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CNN stumbles against TV’s instant 24/7 rivals in race to cover Boston Marathon tragedy

Lani Dietz right tends bar Friday Granary Tavern Bostas news was shown TV screen.  AP/Elise Amendola)

Lani Dietz, right, tends bar Friday at the Granary Tavern in Boston as the news was shown on a TV screen. AP/Elise Amendola)

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Updated: May 22, 2013 7:13AM



With virtual round-the-clock coverage of the most popular show on television Friday — “Manhunt” — broadcast networks beat cable news at its own game.

ABC, CBS and NBC turned into de facto 24-hour news networks, preempting most of Friday’s regular programming to chronicle the unfolding story of the search for surviving Boston bomber suspect Dzhokhar Tsarnaev.

The mostly solid, comprehensive coverage made the unraveling at rudderless CNN — a traditional go-to spot for breaking news — all the more apparent. The cable news net’s reportage took turns Friday alternating between confusion and sheepishness, the latter undoubtedly a reaction to the public shaming it endured earlier in the week after mistakenly stating that a “dark-skinned” male had been arrested.

Factual errors aside, CNN’s on-air personalities often floundered during Friday’s drama. Chris Cuomo became the butt of jokes on social media after asking a terrorism expert how someone could be a good and bad person at the same time. National correspondent Susan Candiotti, who seemed to be frequently caught off guard, described the desolate, cordoned-off streets of Watertown to look “as though a bomb had dropped somewhere.” Wolf Blitzer was, well, Wolf Blitzer. Around 7 p.m., a viewer tweeted: “If you play ‘Dark Side of the Moon’ over CNN’s current coverage you’ll still probably get more insight into what’s happening.”

That’s not to say other networks — both cable and broadcast — didn’t get things wrong, didn’t take a ride on the slippery slope of speculation, or didn’t plain screw up, like when NBC dipped into a New England Cable News feed just in time to hear a reporter confess, “I don’t know s—t.” But it was CNN, a network in flux with a new boss, Jeff Zucker, that struggled the most throughout the week.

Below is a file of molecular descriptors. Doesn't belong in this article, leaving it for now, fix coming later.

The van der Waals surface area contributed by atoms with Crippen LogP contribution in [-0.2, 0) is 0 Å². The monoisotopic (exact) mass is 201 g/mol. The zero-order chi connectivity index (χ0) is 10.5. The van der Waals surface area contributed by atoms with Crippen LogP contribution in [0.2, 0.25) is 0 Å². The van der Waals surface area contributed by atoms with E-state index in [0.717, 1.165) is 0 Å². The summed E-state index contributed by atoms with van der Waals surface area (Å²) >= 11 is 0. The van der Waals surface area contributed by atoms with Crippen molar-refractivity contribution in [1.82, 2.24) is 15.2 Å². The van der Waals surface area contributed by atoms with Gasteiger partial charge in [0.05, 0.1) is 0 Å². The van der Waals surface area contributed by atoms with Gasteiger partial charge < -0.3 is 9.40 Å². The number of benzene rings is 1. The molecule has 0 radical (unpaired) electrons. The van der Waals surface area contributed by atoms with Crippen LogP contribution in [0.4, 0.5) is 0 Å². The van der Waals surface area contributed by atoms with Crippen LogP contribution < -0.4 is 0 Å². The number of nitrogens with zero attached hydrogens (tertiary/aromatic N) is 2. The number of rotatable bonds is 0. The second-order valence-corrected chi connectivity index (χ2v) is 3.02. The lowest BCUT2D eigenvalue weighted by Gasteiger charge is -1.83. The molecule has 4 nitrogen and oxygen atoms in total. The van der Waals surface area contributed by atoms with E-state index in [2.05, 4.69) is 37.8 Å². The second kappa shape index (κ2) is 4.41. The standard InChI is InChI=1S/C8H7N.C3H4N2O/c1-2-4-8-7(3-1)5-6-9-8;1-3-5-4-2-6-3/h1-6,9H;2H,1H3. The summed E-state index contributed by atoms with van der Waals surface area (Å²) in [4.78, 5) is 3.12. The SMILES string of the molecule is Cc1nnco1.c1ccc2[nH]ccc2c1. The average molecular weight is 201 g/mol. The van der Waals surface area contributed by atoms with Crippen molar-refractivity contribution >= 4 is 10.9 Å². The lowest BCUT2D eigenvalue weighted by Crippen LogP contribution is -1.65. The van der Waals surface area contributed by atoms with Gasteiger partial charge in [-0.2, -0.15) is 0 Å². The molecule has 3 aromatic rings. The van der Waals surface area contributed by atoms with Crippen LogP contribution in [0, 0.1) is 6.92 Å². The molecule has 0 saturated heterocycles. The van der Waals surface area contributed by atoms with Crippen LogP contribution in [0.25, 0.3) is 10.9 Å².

Despite those problems, CNN saw a massive jump in total viewers during the Boston coverage. It averaged an audience of 1.05 million (much higher than that in primetime) over the four days that started with Monday’s bombing. That’s a 194 percent increase over the same time period the week before. The average number of Fox News’ viewers jumped 48 percent, to 1.64 million, while MSNBC drew 514,000 for an increase of 37 percent.

During Friday’s drama that drew viewers in droves, caution — or at least the appearance of it — seemed to be the word of the day as networks tried to avoid becoming fodder for Jon Stewart. Some broadcast their footage with a five-second delay in case things turned gruesome, like they did in September when Fox News inadvertently showed a car-jacker’s suicide on live TV.

Anchors and correspondents repeatedly couched reports with caveats about information being unconfirmed. NBC News chief White House correspondent Chuck Todd abruptly cut off an analyst as he started to talk about an Amazon “wish list” belonging to someone with the same name as one of the suspects. Politico’s Dylan Byers noted that Todd may have saved MSNBC from a blunder along the lines of Brian Ross’ report for ABC last summer, when Ross mistakenly suggested the Aurora, Colo., shooting suspect might have had connections to the Tea Party based on a sole website.

Scott Pelley on CBS and ABC’s Diane Sawyer, who scored an informative interview with a neighbor of the owner of the boat Dzhokhar hid in, disseminated news of the manhunt responsibly and with restraint. The same can be said for NBC’s Savannah Guthrie, who ably helmed a long morning shift Friday for “Today” without the help of Matt Lauer, who was in Texas. The biggest kudos go to NBC News justice correspondent Pete Williams, who grew increasingly lonely for a while there Wednesday while sticking to his (correct) stance that no arrests had been made.

Unlike the Boston Marathon, covering heater stories in today’s instantaneous, 24-hour news environment is a flat out sprint. No network made it to the finish line without tipping over at least a few hurdles. But CNN showed us it needs to get in shape, fast.



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